Video Marketing Blog

Do You Really Know Who Your YouTube Competition Is?

At point of sale, brands compete with each other for market share.  In advertising, brands compete with each other for share-of-voice.  But in YouTube marketing, brands compete with all manner of folk who, by the way, don’t play by the same rules as brands.

For example, vying for attention in the Personal Finance conversation are financial advisors, tax preparers, moms who’ve turned themselves into family budget and college savings masters, government entities like the IRS and, banks and credit unions, celebrities like Suze Orman, insurance providers, wealth managers, non-profits like the AARP, TV networks/TV shows like CNBC Fast Money, in-vertical publishers like Money Magazine, technology providers like Intuit, comedians and celebrities who have something to say, economists and news organizations releasing new information on the topic, and documentarians and film-makers who are adding longer form educational entertainment to the conversation. Wow! Yes, that’s a lot of competition.

Screen Shot 2014 03 25 at 4.08.59 PM

So, which of those entities is actually a true competitor? And how are you doing against it in comparison? Consider the value of building your YouTube audience when you know where your customers are going for information and entertainment. If not you, then who?

You can run a much cleaner and more effective video marketing campaign when you know if you’re losing audience share to other brands, YouTube personalities, or publishers. There may even be an untapped market for your products in Spain or Singapore because certain international channels are killing it in your category. Every “conversation category“ has many voices competing for share, and rarely is a fellow brand the audience winner that you want to chase.

We’re working on a little something that will reveal the YouTube conversations that really matter to your brand. The results will surely surprise but your new video marketing insights will change the way you view and develop your audience on YouTube.

Topics: YouTube YouTube Content Strategy

First Kiss: How Viral Videos Can Be Missed Marketing Opportunities


At Touchstorm we spend a lot of time analyzing videos (and making, and editing, and developing strategy around…) and there’s a lot of knowledge here about how to turn a great video into a successful marketing campaign that builds audience. This is what Tube Tuesdays are about.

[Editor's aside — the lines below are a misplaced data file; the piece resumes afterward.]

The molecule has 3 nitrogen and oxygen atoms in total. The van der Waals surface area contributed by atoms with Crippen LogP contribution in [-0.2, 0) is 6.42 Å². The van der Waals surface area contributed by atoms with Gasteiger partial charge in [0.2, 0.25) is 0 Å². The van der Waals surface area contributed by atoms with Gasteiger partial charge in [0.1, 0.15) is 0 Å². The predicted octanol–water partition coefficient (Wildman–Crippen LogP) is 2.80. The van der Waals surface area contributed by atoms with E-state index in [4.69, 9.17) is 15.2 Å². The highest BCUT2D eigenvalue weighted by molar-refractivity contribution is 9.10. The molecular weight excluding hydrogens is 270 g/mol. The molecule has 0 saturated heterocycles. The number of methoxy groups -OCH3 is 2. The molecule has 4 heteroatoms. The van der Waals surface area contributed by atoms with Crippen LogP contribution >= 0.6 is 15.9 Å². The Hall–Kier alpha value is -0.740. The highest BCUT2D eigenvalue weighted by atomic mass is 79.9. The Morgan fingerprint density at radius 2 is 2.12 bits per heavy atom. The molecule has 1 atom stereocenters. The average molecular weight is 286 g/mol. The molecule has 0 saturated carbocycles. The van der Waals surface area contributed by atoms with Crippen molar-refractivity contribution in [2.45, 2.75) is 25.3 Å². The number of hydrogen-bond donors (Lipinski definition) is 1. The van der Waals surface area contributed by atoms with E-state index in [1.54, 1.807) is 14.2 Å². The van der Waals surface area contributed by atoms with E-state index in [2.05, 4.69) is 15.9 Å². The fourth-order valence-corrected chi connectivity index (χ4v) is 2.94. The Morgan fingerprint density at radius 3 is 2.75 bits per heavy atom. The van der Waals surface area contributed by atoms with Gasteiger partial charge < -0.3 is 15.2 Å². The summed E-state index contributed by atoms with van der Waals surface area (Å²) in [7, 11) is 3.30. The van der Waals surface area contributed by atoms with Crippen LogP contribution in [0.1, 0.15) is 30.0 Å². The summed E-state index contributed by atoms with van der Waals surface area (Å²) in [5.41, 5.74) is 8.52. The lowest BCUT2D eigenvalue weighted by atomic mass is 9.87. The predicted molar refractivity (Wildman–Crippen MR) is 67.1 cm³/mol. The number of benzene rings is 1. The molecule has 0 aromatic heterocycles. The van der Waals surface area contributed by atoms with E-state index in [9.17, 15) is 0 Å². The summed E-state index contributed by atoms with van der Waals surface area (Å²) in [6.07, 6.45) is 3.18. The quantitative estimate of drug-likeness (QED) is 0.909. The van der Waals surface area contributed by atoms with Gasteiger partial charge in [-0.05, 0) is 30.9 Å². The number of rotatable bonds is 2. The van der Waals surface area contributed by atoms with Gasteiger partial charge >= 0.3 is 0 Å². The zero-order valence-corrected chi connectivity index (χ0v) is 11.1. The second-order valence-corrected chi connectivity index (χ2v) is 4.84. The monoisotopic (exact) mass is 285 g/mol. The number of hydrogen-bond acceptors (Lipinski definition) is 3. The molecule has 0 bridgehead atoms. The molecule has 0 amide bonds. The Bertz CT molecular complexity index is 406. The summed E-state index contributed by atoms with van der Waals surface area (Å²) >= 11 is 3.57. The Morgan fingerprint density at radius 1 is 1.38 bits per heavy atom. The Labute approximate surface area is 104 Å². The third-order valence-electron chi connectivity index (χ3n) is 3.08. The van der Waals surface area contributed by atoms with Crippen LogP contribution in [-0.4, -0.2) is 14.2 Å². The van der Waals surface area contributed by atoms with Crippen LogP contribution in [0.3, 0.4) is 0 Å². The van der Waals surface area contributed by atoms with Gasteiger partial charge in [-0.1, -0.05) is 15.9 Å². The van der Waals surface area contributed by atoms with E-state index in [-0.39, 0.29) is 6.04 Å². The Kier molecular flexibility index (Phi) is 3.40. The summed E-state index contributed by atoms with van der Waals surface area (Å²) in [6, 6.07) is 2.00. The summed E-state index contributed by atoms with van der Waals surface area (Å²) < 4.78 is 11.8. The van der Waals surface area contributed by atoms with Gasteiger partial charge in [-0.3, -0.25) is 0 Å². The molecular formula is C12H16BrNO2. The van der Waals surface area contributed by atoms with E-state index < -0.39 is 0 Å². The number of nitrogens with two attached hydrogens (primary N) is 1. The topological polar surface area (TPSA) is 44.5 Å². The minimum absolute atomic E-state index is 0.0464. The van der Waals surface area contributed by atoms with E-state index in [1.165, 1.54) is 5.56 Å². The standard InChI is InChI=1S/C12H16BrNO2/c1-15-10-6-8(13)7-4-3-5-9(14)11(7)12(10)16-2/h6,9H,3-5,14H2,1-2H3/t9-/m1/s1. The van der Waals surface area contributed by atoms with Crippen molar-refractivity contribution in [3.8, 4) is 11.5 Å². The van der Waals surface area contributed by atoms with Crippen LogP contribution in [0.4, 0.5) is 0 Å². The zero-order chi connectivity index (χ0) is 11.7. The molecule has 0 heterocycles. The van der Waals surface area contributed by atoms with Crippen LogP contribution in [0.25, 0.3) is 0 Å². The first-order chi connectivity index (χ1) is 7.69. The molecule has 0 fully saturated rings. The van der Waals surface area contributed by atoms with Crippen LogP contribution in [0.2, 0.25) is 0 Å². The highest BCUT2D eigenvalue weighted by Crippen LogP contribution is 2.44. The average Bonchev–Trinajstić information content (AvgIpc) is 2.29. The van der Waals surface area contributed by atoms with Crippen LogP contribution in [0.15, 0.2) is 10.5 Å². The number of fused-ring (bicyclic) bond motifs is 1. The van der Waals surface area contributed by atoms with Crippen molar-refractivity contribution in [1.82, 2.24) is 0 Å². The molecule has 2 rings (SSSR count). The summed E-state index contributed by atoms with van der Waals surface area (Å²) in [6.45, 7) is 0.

Every Tuesday, we’ll pick apart some of the most popular videos of the week and break down what’s working and how to better turn that smash into a sales tool. It’s not just about views and shares, it’s about the brand’s ability to build an audience around the video, a dedicated fan base that says “I want to see more. Share with me. Even subtly market to me. I’m in!”

Audience makes the difference on YouTube and we’ll show you how to build one. So let’s start with THE video of the past week. In the past seven days, viral video “First Kiss” has been shared 1.3 million times, amassing more than 60 million views. The concept and its authenticity are perfection, and such is the viral formula.

The problem is you never know what will become viral, so it’s critical that you have the pieces in place surrounding it when it does!


But we can’t just sit back and admire a great concept. We have to make everything better. Here’s how Wren (did you know that’s the brand behind it?) can turn their smash into a brand success.

1. Brand visibility

Part of the mystique comes from the lack of brand visibility, using more of a product placement than promotion strategy. However, there’s always room for brand visibility if done well. Filmmaker Tatia Pilieva wins as the YouTuber responsible for the piece, but Wren misses by including just a link to their site below the “Show More.” A description of Wren, more prominent link and, most importantly, their own YouTube channel is how they connect with their new audience and keep the relationships growing for the brand.

2. One-off vs. campaign

The video creates tension and suspense, but how is the brand using that to deliver to an audience anxious for more? An effective pre-buzz strategy might have included pulling each couple apart and teasing one kiss at time, rolled out over time. Or perhaps we’re in for a series of follow-ups that build a story about the piece, go behind the scenes, or develop the characters further. This piece presents a “what’s next” emotion, and hopefully Wren will capitalize.

3. Audience engagement

There is no brand engagement with the audience through comments, yet a lot of interest for more. Wren and Pllieva should be engaging with their new fans by revealing more about the film, the concept, the actors, the clothing and inviting a relationship with the brand.

4. YouTube as the platform

Don’t just invite your audience to your site to view your products, bring your products and content to YouTube. Millions of new customers are receptive to more from Wren and Pilieva. Bring it to them, engage with them and subtly market to them where they want to be, not where you want them to go. The video and newsletter sign-up on the Wren site is the right strategy, but more should be done where the audience lives.

5. Subscribers, not views and site hits

A successful strategy starts with views and shares, but doesn’t end unless you’re developing an audience. First Kiss brought 67k subscribers (and counting) to Tatia Pilieva, so she’s converting well, but let’s hope Wren saw as many subscribers to their newsletter, as that's where they placed their marketing bets.

Topics: Video Content Strategy YouTube